MILWAUKEE — As the Supreme Court takes on the decision for the Deferred Action for Childhood Arrivals Program (DACA), demonstrators in Milwaukee joined the thousands of others participating across the country Tuesday.
Outside of the Federal Courthouse, students of all backgrounds marched through the bitter cold to support the program to help people who were brought to America as children.
"I remember what it was like graduating as an undocumented student," Alejandra Gonzalez, lead youth organizer for the Youth Empowered in the Struggle (YES!) group said. "There was a lot of depression, anxiety and uncertainty. I don't want them to have to go through that."
Gonzalez has been a DACA recipient for six years now. She is well on her way to graduating from Alverno College. However, she and the nearly eight thousand DACA recipients in Wisconsin fear their American dreams could be dashed if the program is rescinded.
"DACA helps me work," Tania Chavez, a senior from Horlick High School said. "It helps me to get a license to drive them around. We're not bad people staying here. We're good people. I know a lot of DACA recipients. They don't do anything illegal. They just want to live life like the rest. I think we personally deserve citizenship here."
Chavez is a recent DACA recipient. Because she was brought to this country at two-years-old. She says America is all she knows. So losing DACA would be detrimental for her life.
"It's living with fear you know?" Chavez said. "That's an awful thing. Not knowing what's going to happen next. Any day, they could come into my house, my parents could be taken away. It's a waiting game to see what's next."
While there were plenty of DACA recipients in the group, there were also people there with no direct ties to DACA. So if DACA goes away, it will likely have little true impact on their lives. It didn't stop them from sharing their feelings Tuesday.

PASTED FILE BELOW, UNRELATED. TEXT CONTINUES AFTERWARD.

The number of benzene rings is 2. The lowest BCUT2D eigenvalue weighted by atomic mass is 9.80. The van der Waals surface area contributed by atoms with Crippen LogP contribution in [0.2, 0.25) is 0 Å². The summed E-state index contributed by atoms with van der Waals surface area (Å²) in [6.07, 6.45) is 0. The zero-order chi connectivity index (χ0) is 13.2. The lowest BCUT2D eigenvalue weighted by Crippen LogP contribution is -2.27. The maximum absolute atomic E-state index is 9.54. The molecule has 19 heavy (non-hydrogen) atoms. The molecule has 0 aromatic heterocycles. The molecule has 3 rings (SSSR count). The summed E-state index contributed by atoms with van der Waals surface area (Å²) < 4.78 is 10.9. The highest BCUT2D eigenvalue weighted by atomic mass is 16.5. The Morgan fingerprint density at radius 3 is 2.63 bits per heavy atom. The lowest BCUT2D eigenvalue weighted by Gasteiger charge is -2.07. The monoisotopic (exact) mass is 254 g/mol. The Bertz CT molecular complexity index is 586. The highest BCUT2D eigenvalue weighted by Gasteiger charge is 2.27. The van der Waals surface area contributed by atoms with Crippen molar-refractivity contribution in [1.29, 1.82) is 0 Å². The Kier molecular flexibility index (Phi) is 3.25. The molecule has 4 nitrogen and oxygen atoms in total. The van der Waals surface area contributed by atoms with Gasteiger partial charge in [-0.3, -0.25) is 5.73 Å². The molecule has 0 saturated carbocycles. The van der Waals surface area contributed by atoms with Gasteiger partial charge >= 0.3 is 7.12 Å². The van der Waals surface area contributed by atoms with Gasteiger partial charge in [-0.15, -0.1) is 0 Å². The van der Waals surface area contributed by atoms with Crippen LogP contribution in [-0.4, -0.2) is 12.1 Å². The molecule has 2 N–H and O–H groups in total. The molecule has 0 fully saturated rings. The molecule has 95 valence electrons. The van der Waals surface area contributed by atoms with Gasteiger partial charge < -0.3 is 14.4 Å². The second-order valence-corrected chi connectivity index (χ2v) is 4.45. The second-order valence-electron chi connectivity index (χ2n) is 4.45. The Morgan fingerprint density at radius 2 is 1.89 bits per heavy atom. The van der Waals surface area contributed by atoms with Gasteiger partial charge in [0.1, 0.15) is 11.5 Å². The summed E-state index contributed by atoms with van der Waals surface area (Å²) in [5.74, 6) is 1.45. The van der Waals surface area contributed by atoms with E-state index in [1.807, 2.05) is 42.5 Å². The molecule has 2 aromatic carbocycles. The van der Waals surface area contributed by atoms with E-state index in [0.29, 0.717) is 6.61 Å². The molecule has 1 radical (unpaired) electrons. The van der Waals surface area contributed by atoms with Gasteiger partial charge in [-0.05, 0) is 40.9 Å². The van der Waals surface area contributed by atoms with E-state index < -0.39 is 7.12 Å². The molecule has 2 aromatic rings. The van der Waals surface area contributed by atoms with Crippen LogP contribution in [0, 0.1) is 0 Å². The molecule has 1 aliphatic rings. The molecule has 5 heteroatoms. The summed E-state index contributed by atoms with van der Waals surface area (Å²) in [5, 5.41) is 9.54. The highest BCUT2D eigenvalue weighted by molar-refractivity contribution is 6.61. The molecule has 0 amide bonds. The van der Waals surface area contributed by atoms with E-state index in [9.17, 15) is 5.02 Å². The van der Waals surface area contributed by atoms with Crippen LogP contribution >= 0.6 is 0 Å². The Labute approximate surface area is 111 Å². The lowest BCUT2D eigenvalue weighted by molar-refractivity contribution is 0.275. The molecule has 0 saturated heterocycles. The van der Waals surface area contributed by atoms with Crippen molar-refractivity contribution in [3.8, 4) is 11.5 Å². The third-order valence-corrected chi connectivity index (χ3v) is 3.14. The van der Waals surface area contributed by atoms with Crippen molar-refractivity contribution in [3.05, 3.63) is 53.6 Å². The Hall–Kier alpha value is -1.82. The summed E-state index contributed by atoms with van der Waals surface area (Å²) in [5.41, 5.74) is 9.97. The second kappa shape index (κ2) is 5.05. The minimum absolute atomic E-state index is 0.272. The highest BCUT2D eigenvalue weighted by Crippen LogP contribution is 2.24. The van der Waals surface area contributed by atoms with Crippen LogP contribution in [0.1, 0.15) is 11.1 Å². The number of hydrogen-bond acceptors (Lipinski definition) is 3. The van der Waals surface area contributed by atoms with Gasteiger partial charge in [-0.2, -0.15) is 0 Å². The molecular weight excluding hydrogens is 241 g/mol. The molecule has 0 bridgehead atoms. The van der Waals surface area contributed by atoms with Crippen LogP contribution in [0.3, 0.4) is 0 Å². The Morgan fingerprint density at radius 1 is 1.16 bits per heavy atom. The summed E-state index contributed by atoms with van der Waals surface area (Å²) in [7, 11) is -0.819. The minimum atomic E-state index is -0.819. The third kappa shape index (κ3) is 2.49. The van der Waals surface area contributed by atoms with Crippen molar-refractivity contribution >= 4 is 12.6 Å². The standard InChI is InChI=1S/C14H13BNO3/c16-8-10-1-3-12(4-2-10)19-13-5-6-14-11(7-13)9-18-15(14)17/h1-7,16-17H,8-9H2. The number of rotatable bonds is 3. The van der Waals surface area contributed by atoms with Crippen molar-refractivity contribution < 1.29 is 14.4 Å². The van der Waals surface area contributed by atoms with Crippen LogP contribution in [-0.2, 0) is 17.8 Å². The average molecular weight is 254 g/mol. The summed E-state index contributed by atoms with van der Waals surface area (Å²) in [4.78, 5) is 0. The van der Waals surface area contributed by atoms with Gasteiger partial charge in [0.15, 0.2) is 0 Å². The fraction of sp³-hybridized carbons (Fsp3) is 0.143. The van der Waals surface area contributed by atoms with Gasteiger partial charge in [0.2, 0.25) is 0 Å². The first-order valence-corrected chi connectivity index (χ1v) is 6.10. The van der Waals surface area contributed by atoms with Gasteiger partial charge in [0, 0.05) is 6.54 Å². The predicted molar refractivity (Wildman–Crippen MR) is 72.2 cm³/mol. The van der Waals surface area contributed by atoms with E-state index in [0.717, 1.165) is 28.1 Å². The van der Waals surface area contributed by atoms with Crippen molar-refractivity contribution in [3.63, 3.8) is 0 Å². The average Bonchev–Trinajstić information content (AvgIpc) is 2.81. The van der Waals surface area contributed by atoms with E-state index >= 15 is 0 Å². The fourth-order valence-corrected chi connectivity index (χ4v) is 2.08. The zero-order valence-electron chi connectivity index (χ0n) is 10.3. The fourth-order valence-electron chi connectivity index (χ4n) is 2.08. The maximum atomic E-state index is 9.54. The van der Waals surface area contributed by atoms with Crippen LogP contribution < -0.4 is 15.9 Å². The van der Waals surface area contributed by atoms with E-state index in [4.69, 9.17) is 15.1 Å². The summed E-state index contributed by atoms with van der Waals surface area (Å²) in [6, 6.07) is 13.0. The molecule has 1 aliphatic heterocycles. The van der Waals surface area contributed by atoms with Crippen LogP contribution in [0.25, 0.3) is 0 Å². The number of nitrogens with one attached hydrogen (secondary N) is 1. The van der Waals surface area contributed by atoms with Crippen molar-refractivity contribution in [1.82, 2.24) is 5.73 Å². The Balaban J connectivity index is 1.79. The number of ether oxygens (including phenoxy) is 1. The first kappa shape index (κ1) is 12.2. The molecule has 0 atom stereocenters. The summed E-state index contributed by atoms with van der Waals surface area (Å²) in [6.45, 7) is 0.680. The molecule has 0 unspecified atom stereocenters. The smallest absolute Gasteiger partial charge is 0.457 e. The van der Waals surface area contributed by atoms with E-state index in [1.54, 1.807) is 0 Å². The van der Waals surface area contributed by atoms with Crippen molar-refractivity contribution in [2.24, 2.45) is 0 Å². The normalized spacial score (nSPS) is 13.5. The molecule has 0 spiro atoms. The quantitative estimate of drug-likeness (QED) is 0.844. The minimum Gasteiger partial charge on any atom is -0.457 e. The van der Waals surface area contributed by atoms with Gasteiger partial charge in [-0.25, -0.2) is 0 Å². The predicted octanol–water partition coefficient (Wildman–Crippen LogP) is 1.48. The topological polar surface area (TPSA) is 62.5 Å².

"It just tears out my heart that in this country, a country founded by immigrants, they're attacking them when they're supposed to be supporting them," Nadxely Sanchez, a Marquette freshman said.
"They've been here since they were babies," Katherine Villanueva, a sophomore at the Milwaukee School of Languages said. "Some of them don't even remember what it was like to live outside of the United States."
In a statement, the Republican Party of Wisconsin writes:
"President Trump has made it clear that he wants to work with Democrats to ensure that those covered by DACA can stay in the United States. If the left was serious about getting to a solution, a compromise could no doubt reached. The Trump Administration sought to roll back DACA because the program amounts to executive overreach by the Obama Administration. If Democrats believe the Obama Administration had the authority to implement DACA through executive order, then the Trump Administration should have the power to roll back the executive order without a fight over technicalities."
A final decision on DACA is expected in June of 2020.